Fungi, Mushrooms and Toadstools (Oh My!)

Fungi, Mushrooms and Toadstools (Oh My!)

We grimace at them, we hate them and we fear them. But we shouldn’t. We need them.

Fungi, Mushrooms and Toadstools , Without them, nothing would grow. Nutrients wouldn’t be recycled, old vegetation wouldn’t become mulch. There is a whole microcosmos alive beneath your feet, every day in the form of fungal filaments and spores. A world we often take for granted.

Fly agaric in a beech forest, UK.

Before we begin, I would like to stress that this isn’t designed to be a definitive or exhaustive guide to what is edible and what isn’t. While there are ways you can tell, which, we will go into, even a seasoned mushroom forager would still need to double check on occasion, just to make sure! This is more to dispel the myths and fears around our eukaryotic friends, understand them and their role a little better.

So, what are Fungi, Mushrooms and Toadstools?

In the loosest possible terms, mushroom, fungi and Toadstools are all the same thing. Scientifically there isn’t any difference between a mushroom and a toadstool besides the name. Toadstools are 2 generally called as such because they are associated with toxicity, however, regardless of whether a fungi is toxic or not they all produce the fruiting bodies we know as mushrooms and toadstools. Fungi refers to a broad spectrum of organisms that grow in a variety of ways, shapes, forms and places, from slime mold to simple yeasts and everything in between. The filaments are made up of millions of microscopic individuals who work together as one.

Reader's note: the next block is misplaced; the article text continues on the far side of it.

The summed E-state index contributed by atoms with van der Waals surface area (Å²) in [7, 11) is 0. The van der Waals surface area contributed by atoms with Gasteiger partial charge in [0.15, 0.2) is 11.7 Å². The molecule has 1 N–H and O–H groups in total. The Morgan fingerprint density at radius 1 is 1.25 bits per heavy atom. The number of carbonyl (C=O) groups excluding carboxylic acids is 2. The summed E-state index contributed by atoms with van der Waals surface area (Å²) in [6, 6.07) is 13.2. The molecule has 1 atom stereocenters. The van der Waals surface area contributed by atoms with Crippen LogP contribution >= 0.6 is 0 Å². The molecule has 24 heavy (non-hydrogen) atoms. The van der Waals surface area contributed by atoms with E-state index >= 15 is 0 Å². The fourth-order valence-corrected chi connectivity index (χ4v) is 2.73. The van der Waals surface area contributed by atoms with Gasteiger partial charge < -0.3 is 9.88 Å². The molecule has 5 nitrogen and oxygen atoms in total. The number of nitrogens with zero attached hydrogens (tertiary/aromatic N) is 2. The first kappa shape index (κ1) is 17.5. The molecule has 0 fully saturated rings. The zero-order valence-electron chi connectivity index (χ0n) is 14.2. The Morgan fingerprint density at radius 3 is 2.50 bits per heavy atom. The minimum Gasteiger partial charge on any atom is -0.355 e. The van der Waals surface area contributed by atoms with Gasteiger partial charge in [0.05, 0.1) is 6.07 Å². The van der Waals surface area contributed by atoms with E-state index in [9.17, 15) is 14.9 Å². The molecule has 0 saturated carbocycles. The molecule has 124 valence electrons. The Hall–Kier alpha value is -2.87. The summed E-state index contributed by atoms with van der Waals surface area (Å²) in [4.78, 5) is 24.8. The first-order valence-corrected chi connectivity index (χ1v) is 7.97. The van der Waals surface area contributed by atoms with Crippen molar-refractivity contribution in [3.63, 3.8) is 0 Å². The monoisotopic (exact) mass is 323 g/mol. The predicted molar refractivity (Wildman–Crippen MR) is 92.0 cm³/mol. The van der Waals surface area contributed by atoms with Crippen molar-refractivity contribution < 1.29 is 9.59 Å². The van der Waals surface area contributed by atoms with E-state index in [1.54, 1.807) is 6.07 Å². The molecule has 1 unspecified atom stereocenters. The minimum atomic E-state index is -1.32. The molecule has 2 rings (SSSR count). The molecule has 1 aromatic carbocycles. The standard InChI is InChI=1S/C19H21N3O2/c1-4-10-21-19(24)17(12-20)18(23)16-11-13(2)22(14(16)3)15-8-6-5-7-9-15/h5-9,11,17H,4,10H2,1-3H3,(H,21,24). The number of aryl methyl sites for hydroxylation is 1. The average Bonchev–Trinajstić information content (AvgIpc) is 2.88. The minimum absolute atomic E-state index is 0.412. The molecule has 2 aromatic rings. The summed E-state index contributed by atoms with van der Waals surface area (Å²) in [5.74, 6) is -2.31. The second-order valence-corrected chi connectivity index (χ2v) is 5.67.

Would you believe me if I told you mushrooms are technically, fruit?

But not in the sense like a lemon or a tomato is a fruit. The mushroom itself is simply the fruiting body of the fungi filament that lives permanently in the soil. When conditions are right, usually associated with a season, the filament will produce the fruit for one purpose alone – spores! These spores produce more filament should they land where conditions are good and so the life cycle is complete. Most will use insects or the wind to help with this. One such type that uses insects exclusively is the Stinkhorn (Phallacae), that produces a scent close to rotting flesh, hence the name. This attracts flies which, in turn carry the spores for miles. Its then a complete lottery that it lands somewhere it can thrive.

But, what do they actually do??

Fungi have one of the most important roles for any healthy eco system. In short, they are nature’s recyclers. They take what needs to be taken and produce nutrients so that new plants can thrive. They are vital for soil health. For the most part, the fungi stays hidden away underground. You may see the filament visible on a fallen tree trunk, but this filament is made up of millions of individuals, all working together as one unit. They draw organic compounds from dead or decaying matter, this sustains them. Plants cannot use nitrogen in its natural state, the fungi convert this nitrogen into nitrites and nitrates, a form plants can use. Although there are many of the 15000 UK native types we can’t eat, there are other animals that can, the seasonal bonanza helps them to bulk up for the winter. Without fungi, your soil would be barren, it wouldn’t matter how expensive or fantastic your fertilizer is, there would be nothing there to help the plant use it, rendering it useless. Fungi has a delicate balance within the soil. What it takes, it gives back with interest. But when it is forced to take in an effort to reproduce time and time again, it begins to take more than it can give back. This is why it is never advisable to cut away mushrooms if you can help it. The fruiting body is needed by the soil as much as the filament, it needs its food back to give to something else!